When you run your AC more often during the warm weather, you might begin to notice some ice buildup around your unit. Some people may think that AC freezing is a good thing since your system will produce cooler air. Unfortunately, the freezing can be so extreme that a whole block of ice forms, restricting conditioned air circulation into your home. An AC will only work well when there is a balance of pressure, airflow, and refined temperature control. Here are some possible reasons why your AC freezes up.

1. Your Unit Has Low Refrigerant Levels

A refrigerant is an essential part of the air conditioner. It absorbs heat from the indoor air and moves it outdoors to allow the circulation of cool air into the house. A leak in the conditioner coils results in a low refrigerant level within the unit. A leak can occur because of problems in the joints, valves, and fittings.

It takes less temperature to compress the refrigerant and transition it from liquid to gas at lower levels. Hence, the operating temperature within the condensing coils drops below normal. Any moisture collected from the indoor air quickly turns into ice. Ideally, the vapor contained should only cool to a certain level to remain in a liquid state and flow into the drain pan.

When the refrigerant level is low, this water becomes ice and sticks on the evaporator coils and fans. It will eventually form a block of ice. If you notice ice forming on the evaporator, call a technician to fix the leaks. A professional will also refill the refrigerant to stop the freezing. You can avoid this issue by scheduling regular maintenance services for your AC.

2. Lack of Airflow

The most common reason why ACs freeze is restricted airflow. If warm air stops blowing over the coils while the compressor is still running, the AC will freeze. Check your filters and clean or change them often. When the filters are neglected, dust may accumulate, clog the filter, and restrict airflow. Also, if something blocks the ductwork, air will stop flowing naturally. Remove any appliances positioned near the vents. Have your ductwork checked and cleaned by a professional.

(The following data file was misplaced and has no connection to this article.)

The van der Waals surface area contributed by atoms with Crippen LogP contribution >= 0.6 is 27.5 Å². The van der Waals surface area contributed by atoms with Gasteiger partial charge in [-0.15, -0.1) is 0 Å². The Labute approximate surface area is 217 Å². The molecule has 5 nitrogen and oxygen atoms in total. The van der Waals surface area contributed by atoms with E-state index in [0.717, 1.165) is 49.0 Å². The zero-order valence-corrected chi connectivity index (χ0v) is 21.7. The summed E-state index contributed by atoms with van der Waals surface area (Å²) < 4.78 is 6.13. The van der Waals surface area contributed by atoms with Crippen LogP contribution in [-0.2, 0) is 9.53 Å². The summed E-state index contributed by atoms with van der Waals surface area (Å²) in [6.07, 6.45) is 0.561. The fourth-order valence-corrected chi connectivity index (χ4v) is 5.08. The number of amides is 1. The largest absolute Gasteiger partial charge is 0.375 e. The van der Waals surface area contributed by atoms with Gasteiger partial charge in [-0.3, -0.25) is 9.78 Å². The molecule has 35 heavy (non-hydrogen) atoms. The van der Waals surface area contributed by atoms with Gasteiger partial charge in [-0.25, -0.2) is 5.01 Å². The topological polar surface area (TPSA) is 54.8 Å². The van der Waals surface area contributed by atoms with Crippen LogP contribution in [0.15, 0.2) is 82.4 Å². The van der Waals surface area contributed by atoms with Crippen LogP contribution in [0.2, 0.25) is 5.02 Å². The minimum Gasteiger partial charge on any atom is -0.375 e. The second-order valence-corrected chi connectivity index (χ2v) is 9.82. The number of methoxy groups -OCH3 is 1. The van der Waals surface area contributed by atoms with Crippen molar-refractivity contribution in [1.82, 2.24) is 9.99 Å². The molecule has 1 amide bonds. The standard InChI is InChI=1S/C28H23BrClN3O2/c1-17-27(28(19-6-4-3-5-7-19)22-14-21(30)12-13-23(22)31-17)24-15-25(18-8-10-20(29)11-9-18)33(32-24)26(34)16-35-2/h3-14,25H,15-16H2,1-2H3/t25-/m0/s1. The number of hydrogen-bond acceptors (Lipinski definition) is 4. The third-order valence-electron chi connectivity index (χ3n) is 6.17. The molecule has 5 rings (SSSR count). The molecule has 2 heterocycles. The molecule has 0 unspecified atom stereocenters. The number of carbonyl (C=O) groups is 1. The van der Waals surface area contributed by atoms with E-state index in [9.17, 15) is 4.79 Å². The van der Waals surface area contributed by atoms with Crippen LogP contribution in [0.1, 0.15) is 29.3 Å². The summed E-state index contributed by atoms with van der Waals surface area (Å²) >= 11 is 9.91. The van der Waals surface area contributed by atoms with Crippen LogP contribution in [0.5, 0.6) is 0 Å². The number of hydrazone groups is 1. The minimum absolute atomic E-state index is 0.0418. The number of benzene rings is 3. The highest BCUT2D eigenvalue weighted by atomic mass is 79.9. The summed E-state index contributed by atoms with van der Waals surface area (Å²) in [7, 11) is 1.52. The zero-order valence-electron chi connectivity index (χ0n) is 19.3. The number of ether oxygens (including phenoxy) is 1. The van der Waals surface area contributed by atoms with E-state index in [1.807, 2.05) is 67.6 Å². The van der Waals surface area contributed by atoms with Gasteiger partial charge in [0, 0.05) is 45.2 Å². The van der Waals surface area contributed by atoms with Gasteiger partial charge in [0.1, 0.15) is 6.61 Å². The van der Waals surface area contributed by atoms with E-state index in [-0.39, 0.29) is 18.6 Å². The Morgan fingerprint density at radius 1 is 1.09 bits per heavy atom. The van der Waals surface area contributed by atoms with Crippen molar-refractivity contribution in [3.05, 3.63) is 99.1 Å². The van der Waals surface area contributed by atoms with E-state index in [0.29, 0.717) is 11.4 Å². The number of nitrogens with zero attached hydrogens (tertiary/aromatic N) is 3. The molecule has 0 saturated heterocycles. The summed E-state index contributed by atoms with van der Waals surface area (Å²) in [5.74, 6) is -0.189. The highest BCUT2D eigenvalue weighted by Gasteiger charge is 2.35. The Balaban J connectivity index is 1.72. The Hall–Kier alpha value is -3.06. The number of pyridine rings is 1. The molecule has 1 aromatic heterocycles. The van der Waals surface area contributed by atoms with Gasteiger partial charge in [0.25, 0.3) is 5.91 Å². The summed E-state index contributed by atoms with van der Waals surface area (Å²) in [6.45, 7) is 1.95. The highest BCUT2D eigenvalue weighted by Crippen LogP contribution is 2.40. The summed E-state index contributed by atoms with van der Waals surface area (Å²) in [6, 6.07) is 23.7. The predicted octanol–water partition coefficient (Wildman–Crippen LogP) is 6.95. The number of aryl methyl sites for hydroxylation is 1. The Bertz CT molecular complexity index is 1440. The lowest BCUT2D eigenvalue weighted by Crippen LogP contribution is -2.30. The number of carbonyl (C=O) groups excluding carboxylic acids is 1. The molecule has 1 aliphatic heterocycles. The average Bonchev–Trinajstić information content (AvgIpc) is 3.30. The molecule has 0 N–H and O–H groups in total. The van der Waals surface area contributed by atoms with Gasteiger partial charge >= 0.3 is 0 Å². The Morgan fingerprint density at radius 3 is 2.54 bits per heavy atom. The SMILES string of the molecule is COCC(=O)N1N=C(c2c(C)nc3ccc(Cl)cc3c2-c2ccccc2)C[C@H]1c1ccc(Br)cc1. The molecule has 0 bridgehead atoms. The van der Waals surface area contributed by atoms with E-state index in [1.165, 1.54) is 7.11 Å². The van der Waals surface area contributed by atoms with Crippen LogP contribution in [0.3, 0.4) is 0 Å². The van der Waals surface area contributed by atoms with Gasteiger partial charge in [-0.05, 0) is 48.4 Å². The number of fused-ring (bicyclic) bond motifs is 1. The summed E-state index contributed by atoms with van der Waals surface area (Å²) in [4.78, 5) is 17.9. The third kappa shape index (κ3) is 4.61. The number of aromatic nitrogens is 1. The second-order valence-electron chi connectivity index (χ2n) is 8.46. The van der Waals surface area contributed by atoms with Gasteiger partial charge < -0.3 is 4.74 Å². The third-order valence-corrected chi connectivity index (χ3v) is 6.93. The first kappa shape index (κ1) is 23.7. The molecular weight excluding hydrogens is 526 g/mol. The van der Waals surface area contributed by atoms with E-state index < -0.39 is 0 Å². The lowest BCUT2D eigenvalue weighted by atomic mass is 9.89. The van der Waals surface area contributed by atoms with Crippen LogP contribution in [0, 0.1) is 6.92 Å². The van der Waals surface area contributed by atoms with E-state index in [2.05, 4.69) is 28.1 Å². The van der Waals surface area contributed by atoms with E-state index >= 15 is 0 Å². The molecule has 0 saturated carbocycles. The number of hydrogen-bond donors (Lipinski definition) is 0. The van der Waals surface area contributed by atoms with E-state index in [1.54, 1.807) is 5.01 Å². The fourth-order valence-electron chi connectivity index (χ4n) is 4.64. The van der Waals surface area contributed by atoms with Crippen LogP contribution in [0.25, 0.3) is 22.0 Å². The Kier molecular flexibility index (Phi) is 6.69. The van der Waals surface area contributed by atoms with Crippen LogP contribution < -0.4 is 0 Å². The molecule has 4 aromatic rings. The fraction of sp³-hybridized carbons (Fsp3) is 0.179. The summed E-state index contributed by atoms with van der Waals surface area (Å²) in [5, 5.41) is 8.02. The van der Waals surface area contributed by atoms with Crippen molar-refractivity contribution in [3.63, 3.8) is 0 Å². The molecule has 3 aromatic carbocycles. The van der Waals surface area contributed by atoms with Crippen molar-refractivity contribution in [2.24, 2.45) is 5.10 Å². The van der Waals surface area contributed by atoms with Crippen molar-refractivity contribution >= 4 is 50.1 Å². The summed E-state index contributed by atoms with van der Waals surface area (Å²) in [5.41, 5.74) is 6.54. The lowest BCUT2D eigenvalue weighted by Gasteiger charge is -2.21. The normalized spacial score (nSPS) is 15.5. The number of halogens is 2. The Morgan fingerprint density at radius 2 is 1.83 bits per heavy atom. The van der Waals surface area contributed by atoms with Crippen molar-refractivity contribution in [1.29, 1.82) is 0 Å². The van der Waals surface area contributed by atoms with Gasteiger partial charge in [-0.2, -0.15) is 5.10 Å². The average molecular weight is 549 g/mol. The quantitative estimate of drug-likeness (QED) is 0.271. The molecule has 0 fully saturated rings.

Additionally, if the ductwork is too small for the AC, it won’t allow enough air to flow over the coils, which can cause freezing. Oversized ductwork can also reduce the air pressure, which can make your AC freeze up quickly. Contact your technician to change the ductwork and replace it with a size compatible with your AC unit.

The refrigerant coils are usually damp because of the moist air condensing on the surface. If you have a clogged filter or a low-quality filter, dust particles might blow past the coil and form a thick buildup. The dust will thus act as an insulator, trapping cold air within the coil, which results in freezing. You shouldn’t attempt DIY projects to clean dirty coils. Instead, have a professional do it.

When air cools inside the AC, it becomes quite dense, making it flow less easily into the house. The blower fan’s primary role is to draw warm air from the home, which creates a void so that the cold air can flow out to fill the spaces. When the blower fan malfunctions, it disrupts the balance between airflow and pressure, which causes the evaporator coil to freeze. This might restrict airflow even further, resulting in ice formation. As a result, your AC will circulate little or no air into the house. Call a professional to perform the necessary repairs.

3. Wrong Thermostat Settings